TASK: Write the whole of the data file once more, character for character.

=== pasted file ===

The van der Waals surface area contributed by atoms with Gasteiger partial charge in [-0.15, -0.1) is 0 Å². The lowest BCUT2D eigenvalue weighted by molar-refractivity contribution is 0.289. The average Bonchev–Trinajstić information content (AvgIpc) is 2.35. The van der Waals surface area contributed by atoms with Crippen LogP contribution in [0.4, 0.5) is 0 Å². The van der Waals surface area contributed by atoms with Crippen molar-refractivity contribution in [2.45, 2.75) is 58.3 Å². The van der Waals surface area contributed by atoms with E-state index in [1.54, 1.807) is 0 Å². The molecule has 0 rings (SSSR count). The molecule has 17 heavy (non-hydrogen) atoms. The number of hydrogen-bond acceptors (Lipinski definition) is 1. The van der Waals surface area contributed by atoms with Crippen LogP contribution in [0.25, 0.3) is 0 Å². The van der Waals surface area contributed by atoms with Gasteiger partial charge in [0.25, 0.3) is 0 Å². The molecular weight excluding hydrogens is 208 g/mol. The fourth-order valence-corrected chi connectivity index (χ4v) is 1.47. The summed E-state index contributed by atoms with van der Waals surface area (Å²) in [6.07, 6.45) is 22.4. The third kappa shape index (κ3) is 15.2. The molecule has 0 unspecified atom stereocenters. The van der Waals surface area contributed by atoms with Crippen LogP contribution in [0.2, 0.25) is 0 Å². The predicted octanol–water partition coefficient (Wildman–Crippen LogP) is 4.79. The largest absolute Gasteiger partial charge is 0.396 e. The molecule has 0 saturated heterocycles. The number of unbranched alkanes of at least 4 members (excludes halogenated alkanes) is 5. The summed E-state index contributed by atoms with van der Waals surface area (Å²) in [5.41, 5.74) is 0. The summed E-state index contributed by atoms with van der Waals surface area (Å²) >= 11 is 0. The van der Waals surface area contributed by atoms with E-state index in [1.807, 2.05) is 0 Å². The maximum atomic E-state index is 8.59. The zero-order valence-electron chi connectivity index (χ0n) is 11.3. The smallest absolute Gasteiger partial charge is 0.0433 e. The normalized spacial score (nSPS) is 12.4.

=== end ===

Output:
The van der Waals surface area contributed by atoms with Gasteiger partial charge in [-0.15, -0.1) is 0 Å². The lowest BCUT2D eigenvalue weighted by molar-refractivity contribution is 0.289. The average Bonchev–Trinajstić information content (AvgIpc) is 2.35. The van der Waals surface area contributed by atoms with Crippen LogP contribution in [0.4, 0.5) is 0 Å². The van der Waals surface area contributed by atoms with Crippen molar-refractivity contribution in [2.45, 2.75) is 58.3 Å². The van der Waals surface area contributed by atoms with E-state index in [1.54, 1.807) is 0 Å². The molecule has 0 rings (SSSR count). The molecule has 17 heavy (non-hydrogen) atoms. The number of hydrogen-bond acceptors (Lipinski definition) is 1. The van der Waals surface area contributed by atoms with Crippen LogP contribution in [0.25, 0.3) is 0 Å². The van der Waals surface area contributed by atoms with Gasteiger partial charge in [0.25, 0.3) is 0 Å². The molecular weight excluding hydrogens is 208 g/mol. The fourth-order valence-corrected chi connectivity index (χ4v) is 1.47. The summed E-state index contributed by atoms with van der Waals surface area (Å²) in [6.07, 6.45) is 22.4. The third kappa shape index (κ3) is 15.2. The molecule has 0 unspecified atom stereocenters. The van der Waals surface area contributed by atoms with Crippen LogP contribution in [0.2, 0.25) is 0 Å². The predicted octanol–water partition coefficient (Wildman–Crippen LogP) is 4.79. The largest absolute Gasteiger partial charge is 0.396 e. The molecule has 0 saturated heterocycles. The number of unbranched alkanes of at least 4 members (excludes halogenated alkanes) is 5. The summed E-state index contributed by atoms with van der Waals surface area (Å²) in [5.41, 5.74) is 0. The summed E-state index contributed by atoms with van der Waals surface area (Å²) >= 11 is 0. The van der Waals surface area contributed by atoms with E-state index in [1.807, 2.05) is 0 Å². The maximum atomic E-state index is 8.59. The zero-order valence-electron chi connectivity index (χ0n) is 11.3. The smallest absolute Gasteiger partial charge is 0.0433 e. The normalized spacial score (nSPS) is 12.4.